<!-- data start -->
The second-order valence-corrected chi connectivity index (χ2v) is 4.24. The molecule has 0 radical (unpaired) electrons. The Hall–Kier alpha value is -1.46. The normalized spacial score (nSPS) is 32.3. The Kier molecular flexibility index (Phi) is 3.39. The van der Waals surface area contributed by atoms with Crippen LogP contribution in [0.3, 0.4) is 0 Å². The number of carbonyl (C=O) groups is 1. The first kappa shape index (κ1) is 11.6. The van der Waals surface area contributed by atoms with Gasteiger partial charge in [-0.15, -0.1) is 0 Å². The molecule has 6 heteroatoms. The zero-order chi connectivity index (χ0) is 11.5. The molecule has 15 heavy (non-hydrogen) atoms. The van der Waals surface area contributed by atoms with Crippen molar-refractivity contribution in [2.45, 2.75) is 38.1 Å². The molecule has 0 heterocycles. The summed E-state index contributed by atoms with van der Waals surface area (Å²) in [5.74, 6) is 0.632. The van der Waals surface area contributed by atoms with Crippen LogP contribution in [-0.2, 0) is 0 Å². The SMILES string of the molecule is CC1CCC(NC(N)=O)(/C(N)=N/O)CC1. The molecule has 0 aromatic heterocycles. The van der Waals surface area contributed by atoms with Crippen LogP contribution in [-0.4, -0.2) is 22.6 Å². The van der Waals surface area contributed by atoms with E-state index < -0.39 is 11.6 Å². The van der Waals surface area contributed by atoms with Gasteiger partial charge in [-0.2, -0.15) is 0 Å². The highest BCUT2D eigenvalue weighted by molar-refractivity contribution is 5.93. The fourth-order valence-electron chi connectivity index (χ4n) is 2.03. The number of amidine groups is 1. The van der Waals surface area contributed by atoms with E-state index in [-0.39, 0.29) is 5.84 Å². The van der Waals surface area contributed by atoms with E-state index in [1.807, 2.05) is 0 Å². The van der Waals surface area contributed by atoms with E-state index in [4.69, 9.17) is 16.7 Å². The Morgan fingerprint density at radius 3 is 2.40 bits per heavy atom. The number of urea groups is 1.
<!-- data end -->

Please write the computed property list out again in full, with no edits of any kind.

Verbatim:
The second-order valence-corrected chi connectivity index (χ2v) is 4.24. The molecule has 0 radical (unpaired) electrons. The Hall–Kier alpha value is -1.46. The normalized spacial score (nSPS) is 32.3. The Kier molecular flexibility index (Phi) is 3.39. The van der Waals surface area contributed by atoms with Crippen LogP contribution in [0.3, 0.4) is 0 Å². The number of carbonyl (C=O) groups is 1. The first kappa shape index (κ1) is 11.6. The van der Waals surface area contributed by atoms with Gasteiger partial charge in [-0.15, -0.1) is 0 Å². The molecule has 6 heteroatoms. The zero-order chi connectivity index (χ0) is 11.5. The molecule has 15 heavy (non-hydrogen) atoms. The van der Waals surface area contributed by atoms with Crippen molar-refractivity contribution in [2.45, 2.75) is 38.1 Å². The molecule has 0 heterocycles. The summed E-state index contributed by atoms with van der Waals surface area (Å²) in [5.74, 6) is 0.632. The van der Waals surface area contributed by atoms with Crippen LogP contribution in [-0.2, 0) is 0 Å². The SMILES string of the molecule is CC1CCC(NC(N)=O)(/C(N)=N/O)CC1. The molecule has 0 aromatic heterocycles. The van der Waals surface area contributed by atoms with Crippen LogP contribution in [-0.4, -0.2) is 22.6 Å². The van der Waals surface area contributed by atoms with E-state index < -0.39 is 11.6 Å². The van der Waals surface area contributed by atoms with Gasteiger partial charge in [-0.2, -0.15) is 0 Å². The highest BCUT2D eigenvalue weighted by molar-refractivity contribution is 5.93. The fourth-order valence-electron chi connectivity index (χ4n) is 2.03. The number of amidine groups is 1. The van der Waals surface area contributed by atoms with E-state index in [-0.39, 0.29) is 5.84 Å². The van der Waals surface area contributed by atoms with E-state index in [1.807, 2.05) is 0 Å². The van der Waals surface area contributed by atoms with E-state index in [4.69, 9.17) is 16.7 Å². The Morgan fingerprint density at radius 3 is 2.40 bits per heavy atom. The number of urea groups is 1.